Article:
Liquid Robotics, a company specializing in providing data about ocean chemistry using wave-powered autonomous marine robots says that its G2 Wave Glider successfully survived a recent scientific mission despite being stuck directly in the path of Hurricane Isaac.
G2, the Wave Glider stationed in the Gulf of Mexico, was able to gather data and provide scientists with new insights into hurricane activity after going up against the rough conditions that were a result of recent Hurricane Isaac. While other vessels that were in Isaac's projected path sought to evacuate the area, G2 remained steady as it "stared down" the hurricane and subsequently managed to survive hurricane strength waves and weather to complete its mission, Liquid Robotics says.
The Wave Glider remained a scant sixty miles west of the eye of the storm and was successful in collecting data regarding water temperature, wind speeds, barometric pressure and air temperature.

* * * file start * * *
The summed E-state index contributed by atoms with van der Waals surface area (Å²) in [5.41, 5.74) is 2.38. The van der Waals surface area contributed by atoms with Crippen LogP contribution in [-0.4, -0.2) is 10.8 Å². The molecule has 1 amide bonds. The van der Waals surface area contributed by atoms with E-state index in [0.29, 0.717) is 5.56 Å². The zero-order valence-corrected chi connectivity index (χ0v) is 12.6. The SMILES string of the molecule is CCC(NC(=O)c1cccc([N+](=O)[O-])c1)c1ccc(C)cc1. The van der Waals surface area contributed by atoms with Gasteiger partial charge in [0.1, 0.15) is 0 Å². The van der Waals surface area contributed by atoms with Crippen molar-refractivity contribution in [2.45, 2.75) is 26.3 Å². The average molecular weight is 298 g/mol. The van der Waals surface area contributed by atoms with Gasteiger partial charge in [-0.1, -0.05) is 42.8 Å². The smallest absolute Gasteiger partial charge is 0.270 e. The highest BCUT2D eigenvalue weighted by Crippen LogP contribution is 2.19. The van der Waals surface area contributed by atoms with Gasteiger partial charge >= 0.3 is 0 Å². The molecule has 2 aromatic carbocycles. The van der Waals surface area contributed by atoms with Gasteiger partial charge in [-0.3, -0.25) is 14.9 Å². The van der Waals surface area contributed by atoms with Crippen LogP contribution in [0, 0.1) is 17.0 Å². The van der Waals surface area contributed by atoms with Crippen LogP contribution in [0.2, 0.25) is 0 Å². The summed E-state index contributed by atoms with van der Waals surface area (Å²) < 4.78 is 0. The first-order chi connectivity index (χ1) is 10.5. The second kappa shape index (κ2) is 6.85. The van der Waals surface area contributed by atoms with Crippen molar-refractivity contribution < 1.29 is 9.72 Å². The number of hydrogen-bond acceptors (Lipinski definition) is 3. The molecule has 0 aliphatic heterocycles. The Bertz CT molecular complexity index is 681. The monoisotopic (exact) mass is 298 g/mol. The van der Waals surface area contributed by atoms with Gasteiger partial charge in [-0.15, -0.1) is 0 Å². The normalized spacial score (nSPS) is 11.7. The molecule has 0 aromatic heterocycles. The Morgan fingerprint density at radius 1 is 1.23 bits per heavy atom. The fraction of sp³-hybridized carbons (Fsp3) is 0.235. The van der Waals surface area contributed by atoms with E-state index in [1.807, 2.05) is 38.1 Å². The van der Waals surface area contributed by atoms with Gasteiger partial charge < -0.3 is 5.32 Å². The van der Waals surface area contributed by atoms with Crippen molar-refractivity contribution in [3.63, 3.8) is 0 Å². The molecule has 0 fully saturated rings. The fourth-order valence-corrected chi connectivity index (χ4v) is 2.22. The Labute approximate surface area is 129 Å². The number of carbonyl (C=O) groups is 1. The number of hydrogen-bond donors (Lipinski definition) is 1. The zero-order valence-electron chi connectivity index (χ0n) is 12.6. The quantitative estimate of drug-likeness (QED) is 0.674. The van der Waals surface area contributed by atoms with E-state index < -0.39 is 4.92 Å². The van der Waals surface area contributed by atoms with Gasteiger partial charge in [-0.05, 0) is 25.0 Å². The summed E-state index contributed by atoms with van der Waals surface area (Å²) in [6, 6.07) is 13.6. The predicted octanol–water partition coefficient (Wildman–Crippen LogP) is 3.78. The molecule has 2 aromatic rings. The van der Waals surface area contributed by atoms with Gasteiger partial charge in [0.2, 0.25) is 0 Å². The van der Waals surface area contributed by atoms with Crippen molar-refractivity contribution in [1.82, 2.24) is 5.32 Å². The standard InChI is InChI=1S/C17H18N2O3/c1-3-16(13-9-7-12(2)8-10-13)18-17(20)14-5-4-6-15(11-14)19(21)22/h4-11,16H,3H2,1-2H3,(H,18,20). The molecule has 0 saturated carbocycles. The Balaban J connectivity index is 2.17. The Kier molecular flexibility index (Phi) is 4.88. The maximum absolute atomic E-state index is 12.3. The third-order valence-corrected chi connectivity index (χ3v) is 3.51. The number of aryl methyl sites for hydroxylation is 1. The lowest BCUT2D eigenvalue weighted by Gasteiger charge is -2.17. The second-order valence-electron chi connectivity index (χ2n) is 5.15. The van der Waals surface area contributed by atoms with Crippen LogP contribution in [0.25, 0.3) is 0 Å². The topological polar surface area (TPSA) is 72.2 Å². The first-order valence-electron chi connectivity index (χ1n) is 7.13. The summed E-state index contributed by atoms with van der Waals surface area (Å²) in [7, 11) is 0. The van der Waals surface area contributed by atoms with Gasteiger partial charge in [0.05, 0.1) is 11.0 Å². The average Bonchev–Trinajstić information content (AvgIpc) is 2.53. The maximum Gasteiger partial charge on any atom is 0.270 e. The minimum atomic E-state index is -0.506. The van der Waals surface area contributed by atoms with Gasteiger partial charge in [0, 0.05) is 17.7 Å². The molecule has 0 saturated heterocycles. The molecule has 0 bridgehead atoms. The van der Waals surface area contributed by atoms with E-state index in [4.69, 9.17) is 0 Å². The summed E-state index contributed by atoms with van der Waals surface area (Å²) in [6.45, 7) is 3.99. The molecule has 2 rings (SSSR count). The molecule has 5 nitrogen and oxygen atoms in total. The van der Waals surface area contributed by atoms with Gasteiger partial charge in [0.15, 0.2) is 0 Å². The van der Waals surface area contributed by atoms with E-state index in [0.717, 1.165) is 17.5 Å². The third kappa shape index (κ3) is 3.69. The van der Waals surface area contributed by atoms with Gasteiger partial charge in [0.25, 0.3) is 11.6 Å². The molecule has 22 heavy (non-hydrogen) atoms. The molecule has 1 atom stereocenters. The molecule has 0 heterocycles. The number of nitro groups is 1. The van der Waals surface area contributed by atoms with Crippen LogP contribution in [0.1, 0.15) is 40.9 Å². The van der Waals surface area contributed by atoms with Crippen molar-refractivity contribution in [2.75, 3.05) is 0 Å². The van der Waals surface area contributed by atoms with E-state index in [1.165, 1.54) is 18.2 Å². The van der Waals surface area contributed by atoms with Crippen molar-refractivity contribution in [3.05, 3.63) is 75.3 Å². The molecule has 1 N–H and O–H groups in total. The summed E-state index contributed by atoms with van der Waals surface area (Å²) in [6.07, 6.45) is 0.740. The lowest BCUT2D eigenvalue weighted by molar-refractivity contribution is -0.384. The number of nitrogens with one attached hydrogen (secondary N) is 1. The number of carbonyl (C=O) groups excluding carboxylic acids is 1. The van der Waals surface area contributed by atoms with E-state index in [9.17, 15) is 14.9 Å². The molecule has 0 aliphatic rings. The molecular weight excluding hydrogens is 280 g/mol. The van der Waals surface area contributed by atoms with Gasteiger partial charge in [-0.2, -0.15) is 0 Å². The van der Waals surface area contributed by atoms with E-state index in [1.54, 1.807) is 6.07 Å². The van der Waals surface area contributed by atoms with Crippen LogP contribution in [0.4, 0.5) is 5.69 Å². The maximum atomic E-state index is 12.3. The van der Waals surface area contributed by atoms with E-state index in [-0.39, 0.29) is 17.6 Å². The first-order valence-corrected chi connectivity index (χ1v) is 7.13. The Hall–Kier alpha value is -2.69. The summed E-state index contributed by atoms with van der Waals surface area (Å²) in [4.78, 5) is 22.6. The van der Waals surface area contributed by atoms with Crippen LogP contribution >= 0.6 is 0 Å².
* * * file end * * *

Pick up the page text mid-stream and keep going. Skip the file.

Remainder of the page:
According to time-lapsed maps of the area, G2 measured sustained winds of between 40 and 74 knots and measured significantly decreased barometric pressure that illustrated the storm's intensity. As a result of the data collected on water temperature, the marine robot was able to deduce Isaac was likely vacuuming in heat from the warm Gulf waters as it built in intensity.
"I grew up in Louisiana, so I have many friends and family [that were] affected by Isaac. I have firsthand experience with the serious impact of powerful storms like this since I lost family members to storms like Camille," Bill Vass, CEO of Liquid Robotics said in a statement. "We are proud to see our Wave Glider not only survive the category 1 hurricane, but also continue to communicate valuable real-time weather data as it battled 74 knot winds. Hopefully autonomous platforms like the Wave Glider will make it possible to better predict the severity and risk to everyone in the Gulf Coast area in the future."
In another venture aimed at assisting in hurricane-related weather predictions, Liquid Robotifs' second wave glider in the area around the southeast United States, Alex, is currently poised to collect storm data off the coast of Puerto Rico. Alex is part of a joint initiative with the NOAA Atlantic Oceanographic and Meteorological Laboratory and seeks to collect data both above and below the surface of the ocean. Liquid Robotics, which is funding the project, says that it hopes to provide storm data never before available to scientists with Alex.